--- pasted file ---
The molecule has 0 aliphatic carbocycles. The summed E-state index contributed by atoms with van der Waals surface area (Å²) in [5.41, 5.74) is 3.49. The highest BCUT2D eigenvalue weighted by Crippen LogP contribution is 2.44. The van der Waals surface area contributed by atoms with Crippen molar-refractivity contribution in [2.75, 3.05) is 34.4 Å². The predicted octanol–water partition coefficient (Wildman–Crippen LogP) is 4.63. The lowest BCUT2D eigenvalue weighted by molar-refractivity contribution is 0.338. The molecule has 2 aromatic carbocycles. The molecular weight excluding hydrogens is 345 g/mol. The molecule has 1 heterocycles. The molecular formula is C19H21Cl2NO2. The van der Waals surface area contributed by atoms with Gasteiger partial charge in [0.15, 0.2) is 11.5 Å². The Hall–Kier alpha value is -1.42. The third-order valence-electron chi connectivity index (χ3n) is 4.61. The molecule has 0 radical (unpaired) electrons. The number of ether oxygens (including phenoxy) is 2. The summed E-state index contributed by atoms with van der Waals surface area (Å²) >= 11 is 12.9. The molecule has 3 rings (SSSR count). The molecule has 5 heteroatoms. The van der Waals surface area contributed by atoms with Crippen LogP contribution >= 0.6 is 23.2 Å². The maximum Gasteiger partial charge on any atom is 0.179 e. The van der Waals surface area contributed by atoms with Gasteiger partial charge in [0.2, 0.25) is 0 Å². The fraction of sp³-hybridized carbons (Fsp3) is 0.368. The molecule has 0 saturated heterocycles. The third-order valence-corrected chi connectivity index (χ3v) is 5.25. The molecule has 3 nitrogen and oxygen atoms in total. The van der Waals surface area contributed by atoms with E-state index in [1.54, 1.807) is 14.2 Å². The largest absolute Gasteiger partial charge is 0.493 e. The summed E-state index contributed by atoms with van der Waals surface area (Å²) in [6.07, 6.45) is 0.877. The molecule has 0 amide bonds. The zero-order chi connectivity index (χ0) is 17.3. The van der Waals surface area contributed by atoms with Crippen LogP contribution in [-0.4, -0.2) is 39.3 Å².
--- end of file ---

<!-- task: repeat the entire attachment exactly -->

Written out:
The molecule has 0 aliphatic carbocycles. The summed E-state index contributed by atoms with van der Waals surface area (Å²) in [5.41, 5.74) is 3.49. The highest BCUT2D eigenvalue weighted by Crippen LogP contribution is 2.44. The van der Waals surface area contributed by atoms with Crippen molar-refractivity contribution in [2.75, 3.05) is 34.4 Å². The predicted octanol–water partition coefficient (Wildman–Crippen LogP) is 4.63. The lowest BCUT2D eigenvalue weighted by molar-refractivity contribution is 0.338. The molecule has 2 aromatic carbocycles. The molecular weight excluding hydrogens is 345 g/mol. The molecule has 1 heterocycles. The molecular formula is C19H21Cl2NO2. The van der Waals surface area contributed by atoms with Gasteiger partial charge in [0.15, 0.2) is 11.5 Å². The Hall–Kier alpha value is -1.42. The third-order valence-electron chi connectivity index (χ3n) is 4.61. The molecule has 0 radical (unpaired) electrons. The number of ether oxygens (including phenoxy) is 2. The summed E-state index contributed by atoms with van der Waals surface area (Å²) >= 11 is 12.9. The molecule has 3 rings (SSSR count). The molecule has 5 heteroatoms. The van der Waals surface area contributed by atoms with Crippen LogP contribution >= 0.6 is 23.2 Å². The maximum Gasteiger partial charge on any atom is 0.179 e. The van der Waals surface area contributed by atoms with Gasteiger partial charge in [0.2, 0.25) is 0 Å². The fraction of sp³-hybridized carbons (Fsp3) is 0.368. The molecule has 0 saturated heterocycles. The third-order valence-corrected chi connectivity index (χ3v) is 5.25. The molecule has 3 nitrogen and oxygen atoms in total. The van der Waals surface area contributed by atoms with E-state index in [1.54, 1.807) is 14.2 Å². The largest absolute Gasteiger partial charge is 0.493 e. The summed E-state index contributed by atoms with van der Waals surface area (Å²) in [6.07, 6.45) is 0.877. The molecule has 0 amide bonds. The zero-order chi connectivity index (χ0) is 17.3. The van der Waals surface area contributed by atoms with Crippen LogP contribution in [-0.4, -0.2) is 39.3 Å².